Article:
January 12, 1950
Irving W. Coleman, Jerome W. Burkepile, Jr., Northhampton, Albert H. Haimbach, Mauch Chunk, for appellant.
Frank X. York, Mauch Chunk, for appellee.
Before Rhodes, P. J., and Hirt, Reno, Dithrich, Ross, and Fine, JJ.
[ 166 Pa. Super. Page 220]
In this action brought by a husband for a divorce on the ground of desertion, the master who heard the case recommended that the divorce be granted. Exceptions to his report were dismissed and a decree in divorce entered by the court below, and the wife took this appeal.
The libel was filed on September 24, 1947. The parties were married on April 8, 1917 and resided together until January 11, 1932, when the wife left the common abode, taking with her the five children born
[ 166 Pa. Super. Page 221]
to the couple. It is admitted that she has not returned to the residence of her husband, that she has never offered to return to it or to resume marital relations and that she has made no overtures for reconciliation.
'In actions for divorce on the ground of desertion it is not necessary ordinarily to prove actual malice. 'If the desertion is intentional, it is willful. If willful, malicious.' Hedderson v. Hedderson, 35 Pa. Super. 629, 631; Ogram v. Ogram, 162 Pa. Super. 266, 268, 57 A.2d 577. Malice may be inferred from the circumstances, and is presumed where the other elements appear.' Rebar v. Rebar, 165 Pa. Super. 341, 67 A.2d 598, 599.
There having been admittedly a separation for the required statutory period, the burden was on the respondent to prove consent or a reasonable cause for her withdrawing from the matrimonial domicile. Mertz v. Mertz, 119 Pa. Super. 538, 180 A. 708. She does not contend that the separation was consentable but contends that she had reasonable cause for leaving the common habitation. The 'reasonable cause' which is justification for husband or wife in quitting and abandoning the other, is that and only that which would entitle the separating party to a divorce. Thomas v. Thomas, 133 Pa. Super. 12, 14, 1 A.2d 686; Darrall v. Darrall, 164 Pa. Super. 113, 63 A.2d 693; Boughter v. Boughter, 164 Pa. Super. 574, 67 A.2d 812.
As the basis for her leaving the home, the respondent testified that the libellant was unduly friendly with a Mrs. Fronheiser, that he had an 'ungovernable temper, he didn't know how to correct the children, he used every method but the right method'; that he called her and the children names, and finally that she left on January 11, 1932 because there was no fuel or food in the house. The respondent's testimony is so exaggerated that it would not be credible even if it were undenied.
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She testified as follows: 'Q. How often between 1924 and January 11, 1932, do you know that your husband spent time with Mrs. Fronheiser? A. Every evening. * * *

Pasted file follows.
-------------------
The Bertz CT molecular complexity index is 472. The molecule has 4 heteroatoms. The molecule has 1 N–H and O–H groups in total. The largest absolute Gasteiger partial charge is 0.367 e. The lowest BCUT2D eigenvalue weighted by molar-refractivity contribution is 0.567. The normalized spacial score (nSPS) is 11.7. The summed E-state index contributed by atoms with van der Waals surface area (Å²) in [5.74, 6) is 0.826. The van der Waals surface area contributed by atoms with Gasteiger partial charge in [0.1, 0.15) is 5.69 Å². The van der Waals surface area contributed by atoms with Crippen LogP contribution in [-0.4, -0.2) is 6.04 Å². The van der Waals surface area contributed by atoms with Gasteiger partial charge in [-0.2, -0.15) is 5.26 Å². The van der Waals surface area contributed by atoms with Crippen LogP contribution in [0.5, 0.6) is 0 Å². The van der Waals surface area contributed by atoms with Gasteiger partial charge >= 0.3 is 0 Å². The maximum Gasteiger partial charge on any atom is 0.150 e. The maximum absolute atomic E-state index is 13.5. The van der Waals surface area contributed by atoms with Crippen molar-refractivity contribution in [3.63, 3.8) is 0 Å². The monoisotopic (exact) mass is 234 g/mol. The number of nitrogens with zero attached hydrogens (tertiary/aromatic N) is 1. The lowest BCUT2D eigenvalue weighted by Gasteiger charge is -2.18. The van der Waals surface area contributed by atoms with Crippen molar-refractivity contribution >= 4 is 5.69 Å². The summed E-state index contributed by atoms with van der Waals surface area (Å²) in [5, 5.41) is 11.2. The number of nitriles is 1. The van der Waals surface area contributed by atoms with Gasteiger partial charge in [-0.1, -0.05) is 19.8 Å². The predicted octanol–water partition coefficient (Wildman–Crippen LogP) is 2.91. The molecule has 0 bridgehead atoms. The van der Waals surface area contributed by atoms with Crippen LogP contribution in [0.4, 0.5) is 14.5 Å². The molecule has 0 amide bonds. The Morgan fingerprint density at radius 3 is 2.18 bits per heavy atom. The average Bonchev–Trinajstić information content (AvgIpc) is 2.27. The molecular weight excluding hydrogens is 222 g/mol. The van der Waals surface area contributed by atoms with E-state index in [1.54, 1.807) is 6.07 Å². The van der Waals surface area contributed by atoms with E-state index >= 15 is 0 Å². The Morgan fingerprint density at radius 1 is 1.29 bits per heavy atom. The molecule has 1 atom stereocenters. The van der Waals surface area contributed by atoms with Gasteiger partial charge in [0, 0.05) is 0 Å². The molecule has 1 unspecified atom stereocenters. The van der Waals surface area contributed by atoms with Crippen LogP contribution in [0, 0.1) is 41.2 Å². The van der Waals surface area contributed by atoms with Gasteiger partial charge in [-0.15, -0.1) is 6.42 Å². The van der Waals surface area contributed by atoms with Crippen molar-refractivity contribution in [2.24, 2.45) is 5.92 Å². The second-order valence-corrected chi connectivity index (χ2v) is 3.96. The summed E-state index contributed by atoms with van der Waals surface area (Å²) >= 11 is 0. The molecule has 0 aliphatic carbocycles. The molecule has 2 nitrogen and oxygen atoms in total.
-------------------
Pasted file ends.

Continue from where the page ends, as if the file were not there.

'Q. And was that during that whole period of time? A. Yes. * * *
'Q. Was there any other source of trouble besides Mrs. Fronheiser, Mrs. Dougherty, between 1924 and 1932? A. No. I think he had an ungovernable temper, he didn't know how to correct the children, he used every method but the right method. * * *
'Q. What would he say and what would he do? A. Shall I use the language he used?
'Q. Yes. A. 'You goddam son-of-a-bitch of a bastard', and 'Those bastards are going right out with you, they are nothing but sewer rats. They are nothing but sewer rats, and that is all you ever were'.
'Q. How often did he use that kind of language? A. That happened two or three times a day.
'Q. Was that a daily occurrence? A. That was a daily occurrence very often.
'Q. From the period of 1924 to January 11, 1932? A. Exactly so. * * *
'Q. Did your husband supply food and fuel for your household during the last year before you left? A. No.
'Q. Not at all? A. No.'
In denying the respondent's charges, the libellant testified that he first met Mrs. Fronheiser in the latter part of 1934, nearly three years after the separation and in this he was corroborated by Mrs. Fronheiser. He testified that he and the respondent 'had our family spats' but no 'real serious troubles outside of nagging, perhaps, and some arguments'. In answer to the testimony 'that there was no fuel in the house, he testified: 'At all times there was fuel there, because I lived there myself.'
While the recommendations of a master in a divorce case are advisory only and not controlling on the court below or on us, they should not be lightly disregarded. Briggs v. Briggs, 145 Pa. Super. 460, 21 A.2d 415; Clark v. Clark, 160 Pa. Super. 562, 52 A.2d 351; Sobotowich v. Sobotowich, 165 Pa. Super. 60, 67
[ 166 Pa. Super. Page 223]
A.2d 637. We have reviewed the record, as we are required to do, and it is our independent conclusion that the testimony is sufficient to show that the respondent wife wilfully and maliciously deserted her husband for the statutory period without a reasonable cause.
ARNOLD, J., absent.
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